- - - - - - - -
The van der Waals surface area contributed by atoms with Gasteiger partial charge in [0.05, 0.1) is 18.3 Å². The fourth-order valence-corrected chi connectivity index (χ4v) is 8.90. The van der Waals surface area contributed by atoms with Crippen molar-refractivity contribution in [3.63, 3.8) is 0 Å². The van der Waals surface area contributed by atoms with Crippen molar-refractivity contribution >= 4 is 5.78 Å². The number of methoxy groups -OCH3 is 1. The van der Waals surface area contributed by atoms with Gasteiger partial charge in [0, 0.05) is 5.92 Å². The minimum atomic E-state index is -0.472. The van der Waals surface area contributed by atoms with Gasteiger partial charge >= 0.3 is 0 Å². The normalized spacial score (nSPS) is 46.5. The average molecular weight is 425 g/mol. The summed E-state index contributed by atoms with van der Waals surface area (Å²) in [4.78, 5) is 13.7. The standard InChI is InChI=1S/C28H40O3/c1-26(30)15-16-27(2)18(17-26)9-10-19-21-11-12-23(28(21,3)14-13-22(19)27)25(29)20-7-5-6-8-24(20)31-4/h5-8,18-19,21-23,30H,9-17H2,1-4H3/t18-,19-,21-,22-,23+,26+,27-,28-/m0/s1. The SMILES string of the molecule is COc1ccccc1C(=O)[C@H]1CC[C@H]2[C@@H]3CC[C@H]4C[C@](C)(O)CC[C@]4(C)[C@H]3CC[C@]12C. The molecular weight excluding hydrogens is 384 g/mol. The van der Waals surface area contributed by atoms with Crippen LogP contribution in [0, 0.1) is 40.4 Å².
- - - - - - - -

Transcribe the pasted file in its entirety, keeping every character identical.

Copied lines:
The van der Waals surface area contributed by atoms with Gasteiger partial charge in [0.05, 0.1) is 18.3 Å². The fourth-order valence-corrected chi connectivity index (χ4v) is 8.90. The van der Waals surface area contributed by atoms with Crippen molar-refractivity contribution in [3.63, 3.8) is 0 Å². The van der Waals surface area contributed by atoms with Crippen molar-refractivity contribution >= 4 is 5.78 Å². The number of methoxy groups -OCH3 is 1. The van der Waals surface area contributed by atoms with Gasteiger partial charge in [0, 0.05) is 5.92 Å². The minimum atomic E-state index is -0.472. The van der Waals surface area contributed by atoms with Gasteiger partial charge >= 0.3 is 0 Å². The normalized spacial score (nSPS) is 46.5. The average molecular weight is 425 g/mol. The summed E-state index contributed by atoms with van der Waals surface area (Å²) in [4.78, 5) is 13.7. The standard InChI is InChI=1S/C28H40O3/c1-26(30)15-16-27(2)18(17-26)9-10-19-21-11-12-23(28(21,3)14-13-22(19)27)25(29)20-7-5-6-8-24(20)31-4/h5-8,18-19,21-23,30H,9-17H2,1-4H3/t18-,19-,21-,22-,23+,26+,27-,28-/m0/s1. The SMILES string of the molecule is COc1ccccc1C(=O)[C@H]1CC[C@H]2[C@@H]3CC[C@H]4C[C@](C)(O)CC[C@]4(C)[C@H]3CC[C@]12C. The molecular weight excluding hydrogens is 384 g/mol. The van der Waals surface area contributed by atoms with Crippen LogP contribution in [0, 0.1) is 40.4 Å².